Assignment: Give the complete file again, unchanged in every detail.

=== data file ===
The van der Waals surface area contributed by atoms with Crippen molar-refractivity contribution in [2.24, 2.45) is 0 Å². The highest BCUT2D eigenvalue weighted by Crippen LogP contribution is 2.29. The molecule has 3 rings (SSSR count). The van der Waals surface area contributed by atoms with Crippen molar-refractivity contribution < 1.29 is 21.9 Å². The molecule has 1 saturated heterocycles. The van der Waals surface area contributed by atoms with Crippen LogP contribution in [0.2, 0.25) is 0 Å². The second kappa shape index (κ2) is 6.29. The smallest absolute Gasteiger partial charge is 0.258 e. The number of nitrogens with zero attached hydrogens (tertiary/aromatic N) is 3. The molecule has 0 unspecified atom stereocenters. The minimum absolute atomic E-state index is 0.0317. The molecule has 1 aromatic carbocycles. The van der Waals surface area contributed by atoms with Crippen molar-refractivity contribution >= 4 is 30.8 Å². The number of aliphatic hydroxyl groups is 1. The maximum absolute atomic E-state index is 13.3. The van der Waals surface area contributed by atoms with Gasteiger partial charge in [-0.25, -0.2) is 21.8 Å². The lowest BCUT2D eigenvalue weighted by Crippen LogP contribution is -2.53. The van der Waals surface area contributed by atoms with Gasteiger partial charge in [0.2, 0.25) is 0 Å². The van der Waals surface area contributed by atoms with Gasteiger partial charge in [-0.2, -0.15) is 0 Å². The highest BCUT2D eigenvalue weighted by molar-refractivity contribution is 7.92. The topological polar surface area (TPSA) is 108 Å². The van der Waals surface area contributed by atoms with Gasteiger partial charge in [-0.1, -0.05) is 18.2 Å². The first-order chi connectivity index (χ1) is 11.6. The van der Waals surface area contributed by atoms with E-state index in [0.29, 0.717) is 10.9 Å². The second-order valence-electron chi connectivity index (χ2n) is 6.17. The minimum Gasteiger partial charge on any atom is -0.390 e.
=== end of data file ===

The van der Waals surface area contributed by atoms with Crippen molar-refractivity contribution in [2.24, 2.45) is 0 Å². The highest BCUT2D eigenvalue weighted by Crippen LogP contribution is 2.29. The molecule has 3 rings (SSSR count). The van der Waals surface area contributed by atoms with Crippen molar-refractivity contribution < 1.29 is 21.9 Å². The molecule has 1 saturated heterocycles. The van der Waals surface area contributed by atoms with Crippen LogP contribution in [0.2, 0.25) is 0 Å². The second kappa shape index (κ2) is 6.29. The smallest absolute Gasteiger partial charge is 0.258 e. The number of nitrogens with zero attached hydrogens (tertiary/aromatic N) is 3. The molecule has 0 unspecified atom stereocenters. The minimum absolute atomic E-state index is 0.0317. The molecule has 1 aromatic carbocycles. The van der Waals surface area contributed by atoms with Crippen molar-refractivity contribution >= 4 is 30.8 Å². The number of aliphatic hydroxyl groups is 1. The maximum absolute atomic E-state index is 13.3. The van der Waals surface area contributed by atoms with Gasteiger partial charge in [-0.25, -0.2) is 21.8 Å². The lowest BCUT2D eigenvalue weighted by Crippen LogP contribution is -2.53. The van der Waals surface area contributed by atoms with Gasteiger partial charge in [0.2, 0.25) is 0 Å². The van der Waals surface area contributed by atoms with Gasteiger partial charge in [-0.2, -0.15) is 0 Å². The highest BCUT2D eigenvalue weighted by molar-refractivity contribution is 7.92. The topological polar surface area (TPSA) is 108 Å². The van der Waals surface area contributed by atoms with Gasteiger partial charge in [-0.1, -0.05) is 18.2 Å². The first-order chi connectivity index (χ1) is 11.6. The van der Waals surface area contributed by atoms with E-state index in [0.29, 0.717) is 10.9 Å². The second-order valence-electron chi connectivity index (χ2n) is 6.17. The minimum Gasteiger partial charge on any atom is -0.390 e.